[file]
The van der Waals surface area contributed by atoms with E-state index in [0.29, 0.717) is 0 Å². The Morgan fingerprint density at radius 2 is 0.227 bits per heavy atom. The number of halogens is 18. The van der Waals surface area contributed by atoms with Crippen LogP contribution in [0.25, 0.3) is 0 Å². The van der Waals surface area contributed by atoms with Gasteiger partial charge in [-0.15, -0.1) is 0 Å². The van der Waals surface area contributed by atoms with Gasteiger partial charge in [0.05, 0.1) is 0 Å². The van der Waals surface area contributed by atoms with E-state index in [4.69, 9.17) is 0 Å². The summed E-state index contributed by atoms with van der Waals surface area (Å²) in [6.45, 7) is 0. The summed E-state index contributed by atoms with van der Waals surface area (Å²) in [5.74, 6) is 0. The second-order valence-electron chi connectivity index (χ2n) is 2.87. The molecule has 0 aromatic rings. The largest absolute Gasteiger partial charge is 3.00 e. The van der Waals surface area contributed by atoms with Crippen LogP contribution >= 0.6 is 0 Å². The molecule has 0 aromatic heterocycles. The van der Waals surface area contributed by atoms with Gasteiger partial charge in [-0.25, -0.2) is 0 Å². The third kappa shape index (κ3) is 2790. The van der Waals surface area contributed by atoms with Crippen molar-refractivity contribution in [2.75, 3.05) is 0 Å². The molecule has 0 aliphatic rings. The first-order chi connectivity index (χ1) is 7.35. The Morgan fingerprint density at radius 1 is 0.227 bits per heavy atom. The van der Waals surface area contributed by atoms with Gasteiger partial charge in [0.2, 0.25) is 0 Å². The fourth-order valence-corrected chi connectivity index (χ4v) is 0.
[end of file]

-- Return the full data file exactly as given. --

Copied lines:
The van der Waals surface area contributed by atoms with E-state index in [0.29, 0.717) is 0 Å². The Morgan fingerprint density at radius 2 is 0.227 bits per heavy atom. The number of halogens is 18. The van der Waals surface area contributed by atoms with Crippen LogP contribution in [0.25, 0.3) is 0 Å². The van der Waals surface area contributed by atoms with Gasteiger partial charge in [-0.15, -0.1) is 0 Å². The van der Waals surface area contributed by atoms with Gasteiger partial charge in [0.05, 0.1) is 0 Å². The van der Waals surface area contributed by atoms with E-state index in [4.69, 9.17) is 0 Å². The summed E-state index contributed by atoms with van der Waals surface area (Å²) in [6.45, 7) is 0. The summed E-state index contributed by atoms with van der Waals surface area (Å²) in [5.74, 6) is 0. The second-order valence-electron chi connectivity index (χ2n) is 2.87. The molecule has 0 aromatic rings. The largest absolute Gasteiger partial charge is 3.00 e. The van der Waals surface area contributed by atoms with Crippen LogP contribution >= 0.6 is 0 Å². The molecule has 0 aromatic heterocycles. The van der Waals surface area contributed by atoms with Gasteiger partial charge in [-0.25, -0.2) is 0 Å². The third kappa shape index (κ3) is 2790. The van der Waals surface area contributed by atoms with Crippen molar-refractivity contribution in [2.75, 3.05) is 0 Å². The molecule has 0 aliphatic rings. The first-order chi connectivity index (χ1) is 7.35. The Morgan fingerprint density at radius 1 is 0.227 bits per heavy atom. The van der Waals surface area contributed by atoms with Gasteiger partial charge in [0.2, 0.25) is 0 Å². The fourth-order valence-corrected chi connectivity index (χ4v) is 0.